Prof Olivera Nikolic | ESR Scientific Subcommittee Chairperson for Genitourinary Imaging University of Novi Sad, Faculty of Medicine, Novi Sad, Serbia Centre of Radiology, Clinical Centre of Vojvodina, Novi Sad, Serbia
What initially sparked your interest in radiology, and why did you choose to specialise in genitourinary imaging?
During my medical studies I had just one semester of radiology and that was not enough to realise what radiology actually covers and how important it really is, having in mind that it is not only diagnostic, but a therapeutic discipline as well. Despite this, my internship gave me the opportunity to realise that radiology will be the most dynamic and significant medical discipline in the future, considering the fact that it is tightly connected to technological advances that I have always been impressed with. Having in mind all previously written, my ambition and curiosity made radiology straightforward choice for me and I have never regretted, neither would I change a thing if I had a chance for another try. During the course of my residency, I got a grant from Prof Gabriel Krestin to participate at European Society of Urogenital Radiology (ESUR) symposium in Rotterdam, the Netherlands, in 2001, which greatly influenced my further orientation towards genitourinary radiology. At that time, I became an ESUR member and for many years later I have been the only member from Serbia.
My mentor Prof Ilona Lukac, the pioneer of ultrasound imaging in the territory of ex-Yugoslavia and one of the few radiologists involved in scrotal imaging, also influenced my decision to choose genitourinary imaging, offering me a master’s thesis in colour Doppler ultrasound of acute scrotum. The rest that happened was logical follow-up. I obtained a postgraduate scholarship in KU Leuven, Leuven, Belgium, and worked with Prof R. Oyen, finished my PhD thesis in the genitourinary field (dual-mentorship Prof R. Oyen and Prof S. Stojanovic from Novi Sad). In 2015, during ESUR symposium in Copenhagen, Denmark, I was among first three candidates who passed European Diploma in genitourinary radiology and in January 2021 became an ESUR fellow. Finally, after many years of enthusiastic work the dream came true.
Radiology has seen major developments in recent years as a result of technological development. What has been the biggest change in your day-to-day practice since you started in the field?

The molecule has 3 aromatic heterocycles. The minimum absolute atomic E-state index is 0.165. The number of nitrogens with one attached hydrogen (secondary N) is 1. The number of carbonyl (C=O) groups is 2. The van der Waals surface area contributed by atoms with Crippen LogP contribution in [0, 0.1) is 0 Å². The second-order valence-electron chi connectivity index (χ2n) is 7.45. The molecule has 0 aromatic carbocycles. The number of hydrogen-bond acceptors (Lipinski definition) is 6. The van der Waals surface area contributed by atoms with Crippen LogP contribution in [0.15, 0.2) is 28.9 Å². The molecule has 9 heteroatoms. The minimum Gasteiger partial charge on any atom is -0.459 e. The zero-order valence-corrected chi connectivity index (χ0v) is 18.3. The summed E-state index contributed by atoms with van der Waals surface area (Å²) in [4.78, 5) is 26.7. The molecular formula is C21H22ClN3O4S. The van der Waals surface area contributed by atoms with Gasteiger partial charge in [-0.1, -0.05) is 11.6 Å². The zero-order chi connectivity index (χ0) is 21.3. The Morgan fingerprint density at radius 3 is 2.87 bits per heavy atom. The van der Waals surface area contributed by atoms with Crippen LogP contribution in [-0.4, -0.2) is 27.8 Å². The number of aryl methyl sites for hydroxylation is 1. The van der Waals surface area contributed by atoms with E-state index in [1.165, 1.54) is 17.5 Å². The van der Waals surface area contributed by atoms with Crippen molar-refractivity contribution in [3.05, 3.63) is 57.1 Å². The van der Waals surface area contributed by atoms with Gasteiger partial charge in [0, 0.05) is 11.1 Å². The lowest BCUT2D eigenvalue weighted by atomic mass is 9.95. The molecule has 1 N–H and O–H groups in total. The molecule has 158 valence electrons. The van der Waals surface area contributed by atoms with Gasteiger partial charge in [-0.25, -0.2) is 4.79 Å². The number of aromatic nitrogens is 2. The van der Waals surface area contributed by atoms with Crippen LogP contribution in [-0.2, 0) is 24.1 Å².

In the period when I started residency in diagnostic radiology, the equipment that we were working with and conditions at my radiology department were fairly modest. We were reporting looking at the films while typing on mechanical typing machines. There were no digital imaging archiving data bases like picture archiving and communication system (PACS) and hospital information system (HIS) as well as no workstations, all available nowadays making the diagnosis faster, more accurate and precise, and providing more comfortable environment for radiologist. On my road, I passed all the steps from mechanical typing machine to complete digital automatisation; however, that helped me to appreciate what we have now and it was very exciting to go through all these phases.
What are your goals as ESR Scientific Subcommittee Chairperson for Genitourinary Imaging?
First of all, my goal is to involve more young doctors to become members of ESUR, to bring ESUR their youthful perspective, enthusiasm, and fresh ideas. Secondly, I will work on the popularisation of the field of genitourinary radiology, since it plays a significant role in the reproductive function of every individual, and lately has been put aside compared with more popular disciplines such as neuroradiology and interventional radiology, which are more attractive to residents for their adrenaline nature. Furthermore, with all active ESUR members I will give my best to keep the scientific impact of ESUR, since the groups and members of our society have been very successful in publishing guidelines, reviews, and original articles in the previous years.
There is currently a lot of excitement around the use of PSMA-PET in prostate cancer staging. What are your thoughts on this imaging technique?
Conventional imaging is deficient at picking up early biochemical recurrence in males with low prostate specific antigen levels, such as those between 0.2 and 2.0 ng/mL. With PSMA PET/CT, it is possible to depict prostate bed abnormalities and locoregional lymph nodes, as well as those that have spread distantly, particularly bone metastases, even when prostate specific antigen levels are very low. PSMA PET/CT is an adequate replacement for conventional imaging, providing superior accuracy, to the combined findings of CT and bone scanning. This could lead to high impact of PSMA-PET in prostate cancer staging, but further studies will confirm its role in patient management and outcomes.
What are some innovations on the horizon in the field of radiology, specifically genitourinary imaging, that you believe to be particularly noteworthy?
Radiomics and radiogenomics for prostate and ovarian cancer, genitourinary molecular imaging, and functional renal MRI are the future perspectives in the field of genitourinary radiology.
What advice would you give to aspiring young radiology professionals at this time?
Young radiology professionals should always trust themselves, work hard, stay consistent, be patient, and believe in their dreams, and then results will come. ■